Following up with last week’s post on home flipping with data sourced from Attom Data Solutions, we’re looking at how private lending is impacting the house flipping business.
According to the for-profit group American Association of Private Lenders, it’s estimated that a number of “hard money lenders,” lenders other than banks such as Goldman Sachs and Blackstone that carry higher interest rates, are charging residential borrowers rates as high as 12%, an increase of nearly 40% since 2016.
“There is a lot of activity,” said Glen Weinberg of Fairview Commercial Lending. In fact, the volume of loans to people who are buying houses to renovate and resell increased some $20B in 2018, according to Attom. This number is up from 37% in 2016 and almost double the figure compared with 5 years ago.
Weinberg’s business loans of to 60% of property value to borrowers. Other lenders loan up to 90% of property value.
Blackstone and Goldman Sachs get interest rates of 8%-12% plus two or three percentage points tacked on for the lender. KKR is upping its investment to Toorado Capital Partners from $200M to $500M this year. (Toorado Capital buys short-term flip loans from originators.) And, according to founder Brian Dally, Atlanta’s Groundfloor Finance Inc. is gathering up thousands of small investors and loaning them approximately $12M/m.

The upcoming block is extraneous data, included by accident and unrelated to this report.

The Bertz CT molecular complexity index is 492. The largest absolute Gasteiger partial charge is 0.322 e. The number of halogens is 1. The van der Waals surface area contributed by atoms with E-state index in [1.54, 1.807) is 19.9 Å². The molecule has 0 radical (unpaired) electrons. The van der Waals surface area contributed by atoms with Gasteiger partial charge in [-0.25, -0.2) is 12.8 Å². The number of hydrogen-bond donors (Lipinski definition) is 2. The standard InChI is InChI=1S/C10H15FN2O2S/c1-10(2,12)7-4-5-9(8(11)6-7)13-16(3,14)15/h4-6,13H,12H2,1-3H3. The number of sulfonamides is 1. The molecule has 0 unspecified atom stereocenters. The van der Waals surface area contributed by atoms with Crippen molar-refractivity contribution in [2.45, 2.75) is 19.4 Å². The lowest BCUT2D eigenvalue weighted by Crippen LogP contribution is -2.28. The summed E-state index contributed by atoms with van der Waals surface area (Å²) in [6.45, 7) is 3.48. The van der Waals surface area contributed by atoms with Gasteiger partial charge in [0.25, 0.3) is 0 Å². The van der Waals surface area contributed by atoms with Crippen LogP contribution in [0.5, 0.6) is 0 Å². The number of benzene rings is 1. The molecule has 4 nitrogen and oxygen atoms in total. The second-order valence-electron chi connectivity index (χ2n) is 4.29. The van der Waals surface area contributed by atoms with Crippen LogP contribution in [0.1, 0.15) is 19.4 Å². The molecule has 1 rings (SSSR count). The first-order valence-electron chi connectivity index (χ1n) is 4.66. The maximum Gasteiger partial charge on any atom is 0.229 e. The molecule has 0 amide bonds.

Some industry observers view this type of hard money lending for flipping as worrisome. Why? The surge in housing prices drove down the average ROI per flipped houses to 39% in Q1 2019, an 8-year low according to Attom.
Even Groundfloor’s Dally said that flippers cannot count on finding move-in ready houses anymore. “Those houses have already been sold off so it’s older houses needing extensive repairs plus more time and money to do those repairs.”
Jeffrey Tesch, managing director of Connecticut-based RCN Capital, said that luxury California houses are too pricey to flip but that lower-end homes are not. RCN is loaning approximately $500M this year for lower-end flips. “For us, business is better than average, but it (RCN’s business) is in the workforce housing segment.”